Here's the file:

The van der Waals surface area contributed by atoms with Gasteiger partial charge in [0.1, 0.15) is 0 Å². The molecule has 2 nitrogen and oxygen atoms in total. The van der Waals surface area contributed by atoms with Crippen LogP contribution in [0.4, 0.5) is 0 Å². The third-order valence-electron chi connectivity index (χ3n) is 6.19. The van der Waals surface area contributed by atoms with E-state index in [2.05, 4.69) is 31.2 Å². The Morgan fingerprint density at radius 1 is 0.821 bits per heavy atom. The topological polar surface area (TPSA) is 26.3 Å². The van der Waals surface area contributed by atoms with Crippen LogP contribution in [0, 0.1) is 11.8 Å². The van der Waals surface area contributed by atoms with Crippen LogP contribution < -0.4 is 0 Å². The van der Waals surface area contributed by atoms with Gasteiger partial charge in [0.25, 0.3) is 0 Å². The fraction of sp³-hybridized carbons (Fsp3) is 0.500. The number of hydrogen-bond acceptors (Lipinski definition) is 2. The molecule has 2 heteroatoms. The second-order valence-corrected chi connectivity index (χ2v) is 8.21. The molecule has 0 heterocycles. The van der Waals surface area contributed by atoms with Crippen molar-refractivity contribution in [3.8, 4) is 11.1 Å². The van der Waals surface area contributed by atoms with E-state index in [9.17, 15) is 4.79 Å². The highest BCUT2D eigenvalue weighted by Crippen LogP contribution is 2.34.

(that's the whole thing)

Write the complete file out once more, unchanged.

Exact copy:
The van der Waals surface area contributed by atoms with Gasteiger partial charge in [0.1, 0.15) is 0 Å². The molecule has 2 nitrogen and oxygen atoms in total. The van der Waals surface area contributed by atoms with Crippen LogP contribution in [0.4, 0.5) is 0 Å². The third-order valence-electron chi connectivity index (χ3n) is 6.19. The van der Waals surface area contributed by atoms with E-state index in [2.05, 4.69) is 31.2 Å². The Morgan fingerprint density at radius 1 is 0.821 bits per heavy atom. The topological polar surface area (TPSA) is 26.3 Å². The van der Waals surface area contributed by atoms with Crippen LogP contribution in [0, 0.1) is 11.8 Å². The van der Waals surface area contributed by atoms with Crippen LogP contribution < -0.4 is 0 Å². The van der Waals surface area contributed by atoms with Gasteiger partial charge in [0.25, 0.3) is 0 Å². The fraction of sp³-hybridized carbons (Fsp3) is 0.500. The number of hydrogen-bond acceptors (Lipinski definition) is 2. The molecule has 2 heteroatoms. The second-order valence-corrected chi connectivity index (χ2v) is 8.21. The molecule has 0 heterocycles. The van der Waals surface area contributed by atoms with Crippen molar-refractivity contribution in [3.8, 4) is 11.1 Å². The van der Waals surface area contributed by atoms with E-state index in [9.17, 15) is 4.79 Å². The highest BCUT2D eigenvalue weighted by Crippen LogP contribution is 2.34.